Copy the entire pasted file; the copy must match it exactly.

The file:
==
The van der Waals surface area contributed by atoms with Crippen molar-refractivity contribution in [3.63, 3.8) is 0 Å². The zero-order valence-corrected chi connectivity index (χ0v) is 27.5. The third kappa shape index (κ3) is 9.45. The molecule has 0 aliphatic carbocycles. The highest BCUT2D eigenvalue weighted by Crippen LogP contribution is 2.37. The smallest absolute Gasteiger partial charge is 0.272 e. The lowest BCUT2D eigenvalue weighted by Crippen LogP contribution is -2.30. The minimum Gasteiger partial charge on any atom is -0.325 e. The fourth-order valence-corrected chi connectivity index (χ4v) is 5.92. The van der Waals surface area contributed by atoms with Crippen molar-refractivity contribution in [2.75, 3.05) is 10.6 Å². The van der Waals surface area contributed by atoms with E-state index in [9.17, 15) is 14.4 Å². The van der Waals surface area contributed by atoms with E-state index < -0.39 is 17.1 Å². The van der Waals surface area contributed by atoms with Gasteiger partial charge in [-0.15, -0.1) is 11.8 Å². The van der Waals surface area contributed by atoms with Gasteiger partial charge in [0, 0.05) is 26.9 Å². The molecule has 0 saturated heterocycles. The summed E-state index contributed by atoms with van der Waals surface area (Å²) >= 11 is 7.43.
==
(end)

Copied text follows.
The van der Waals surface area contributed by atoms with Crippen molar-refractivity contribution in [3.63, 3.8) is 0 Å². The zero-order valence-corrected chi connectivity index (χ0v) is 27.5. The third kappa shape index (κ3) is 9.45. The molecule has 0 aliphatic carbocycles. The highest BCUT2D eigenvalue weighted by Crippen LogP contribution is 2.37. The smallest absolute Gasteiger partial charge is 0.272 e. The lowest BCUT2D eigenvalue weighted by Crippen LogP contribution is -2.30. The minimum Gasteiger partial charge on any atom is -0.325 e. The fourth-order valence-corrected chi connectivity index (χ4v) is 5.92. The van der Waals surface area contributed by atoms with Crippen molar-refractivity contribution in [2.75, 3.05) is 10.6 Å². The van der Waals surface area contributed by atoms with E-state index in [9.17, 15) is 14.4 Å². The van der Waals surface area contributed by atoms with E-state index < -0.39 is 17.1 Å². The van der Waals surface area contributed by atoms with Gasteiger partial charge in [-0.15, -0.1) is 11.8 Å². The van der Waals surface area contributed by atoms with Gasteiger partial charge in [0, 0.05) is 26.9 Å². The molecule has 0 saturated heterocycles. The summed E-state index contributed by atoms with van der Waals surface area (Å²) >= 11 is 7.43.